The consequent sudden drop in energy frequency in the network triggered an automatic cut at the interconnector with Victoria to protect the national network. SA Premier Jay Wetherill said: “The system behaved as it’s meant to behave to protect the national energy market”, but the federal Energy Minister and the PM seemed not to understand this reality, nor were they prepared to take any responsibility for this vulnerability despite trumpeting that ‘energy security was their top priority’. What they did do immediately though was to make political capital by castigating State Labor governments for their ‘unrealistic and ideologically-driven targets for wind power’; thereby insinuating that reliance on wind power was a prime cause of the disaster.
Frydenberg then called an urgent meeting with State energy ministers to discuss how the national electricity grid might be better protected in future. Why was this the first such meeting?
If ever there was an example of a gross planning deficit at a federal level, this is it. A Turnbull planning black hole!
The marriage equality issue is another example of poor planning. Propelled by the promise to his right wing to continue Abbott’s policy, Turnbull has persisted with the plebiscite idea, which will be stone dead once the Senate rejects it.
Turnbull, despite his personal support for marriage equality and his proclaimed confidence that both the people and the parliament would support it strongly, has no Plan B. For him, Plan A, the plebiscite, is all there is. Other leaders have been able to change their mind in the face of an alternative view in the electorate (Mike Baird springs to mind), but so controlled is Turnbull by his conservative rump, which refuses to even consider a Plan B, that he will not to listen to the increasing public clamour for marriage equality and the rising desire for a parliamentary vote rather than an expensive and divisive plebiscite. A sound planner would have anticipated that the long and loudly voiced resistance to a plebiscite by Labor, the Greens and several crossbenchers in the Senate would eventually kill the plebiscite plans, leaving him with nothing.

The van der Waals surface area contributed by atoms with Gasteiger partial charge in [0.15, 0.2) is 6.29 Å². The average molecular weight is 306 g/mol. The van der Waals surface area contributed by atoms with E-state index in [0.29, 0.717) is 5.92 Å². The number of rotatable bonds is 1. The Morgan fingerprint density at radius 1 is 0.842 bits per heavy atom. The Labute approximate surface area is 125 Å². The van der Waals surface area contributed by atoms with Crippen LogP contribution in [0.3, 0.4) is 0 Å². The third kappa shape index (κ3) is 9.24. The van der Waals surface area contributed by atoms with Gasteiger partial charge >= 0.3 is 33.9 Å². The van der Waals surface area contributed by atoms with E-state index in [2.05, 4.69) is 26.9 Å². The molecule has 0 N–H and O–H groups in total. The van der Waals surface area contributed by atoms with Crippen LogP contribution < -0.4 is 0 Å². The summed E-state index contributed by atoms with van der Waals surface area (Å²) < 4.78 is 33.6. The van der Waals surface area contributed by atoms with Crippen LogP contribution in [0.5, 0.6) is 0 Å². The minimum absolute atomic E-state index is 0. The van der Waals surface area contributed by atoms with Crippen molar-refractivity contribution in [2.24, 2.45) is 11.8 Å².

Bernard Keane of Crikey has this cryptic view: “…there is a Plan B, even if the Prime Minister won’t discuss it. It’s to hope the issue that has hovered over federal politics for more than a year goes away, put off until at least the next election!” 2353NM analyses this issue at length in Turnbull – Abbott from a better postcode.
Turnbull’s lack of an alternative plan for introducing marriage equality is another planning black hole, one that is distressing to the LGBTI community. He ought to have anticipated the outcome now upon him and have planned an alternative approach.